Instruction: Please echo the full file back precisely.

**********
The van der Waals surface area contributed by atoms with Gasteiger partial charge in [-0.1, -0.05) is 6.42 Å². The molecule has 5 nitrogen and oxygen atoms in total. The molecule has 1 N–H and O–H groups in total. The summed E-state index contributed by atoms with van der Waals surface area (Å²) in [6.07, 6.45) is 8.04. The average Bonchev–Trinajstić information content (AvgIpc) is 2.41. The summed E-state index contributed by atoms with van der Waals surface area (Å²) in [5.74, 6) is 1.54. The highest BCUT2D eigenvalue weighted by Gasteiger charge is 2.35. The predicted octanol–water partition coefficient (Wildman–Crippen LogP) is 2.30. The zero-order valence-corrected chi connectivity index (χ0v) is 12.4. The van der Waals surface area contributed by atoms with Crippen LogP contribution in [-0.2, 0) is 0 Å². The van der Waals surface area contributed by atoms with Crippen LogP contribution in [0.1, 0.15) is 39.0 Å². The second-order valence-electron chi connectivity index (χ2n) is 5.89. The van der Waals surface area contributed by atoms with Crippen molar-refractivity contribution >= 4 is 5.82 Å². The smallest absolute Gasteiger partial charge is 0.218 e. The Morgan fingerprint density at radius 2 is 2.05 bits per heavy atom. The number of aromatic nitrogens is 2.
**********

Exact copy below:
The van der Waals surface area contributed by atoms with Gasteiger partial charge in [-0.1, -0.05) is 6.42 Å². The molecule has 5 nitrogen and oxygen atoms in total. The molecule has 1 N–H and O–H groups in total. The summed E-state index contributed by atoms with van der Waals surface area (Å²) in [6.07, 6.45) is 8.04. The average Bonchev–Trinajstić information content (AvgIpc) is 2.41. The summed E-state index contributed by atoms with van der Waals surface area (Å²) in [5.74, 6) is 1.54. The highest BCUT2D eigenvalue weighted by Gasteiger charge is 2.35. The predicted octanol–water partition coefficient (Wildman–Crippen LogP) is 2.30. The zero-order valence-corrected chi connectivity index (χ0v) is 12.4. The van der Waals surface area contributed by atoms with Crippen LogP contribution in [-0.2, 0) is 0 Å². The van der Waals surface area contributed by atoms with Crippen LogP contribution in [0.1, 0.15) is 39.0 Å². The second-order valence-electron chi connectivity index (χ2n) is 5.89. The van der Waals surface area contributed by atoms with Crippen molar-refractivity contribution >= 4 is 5.82 Å². The smallest absolute Gasteiger partial charge is 0.218 e. The Morgan fingerprint density at radius 2 is 2.05 bits per heavy atom. The number of aromatic nitrogens is 2.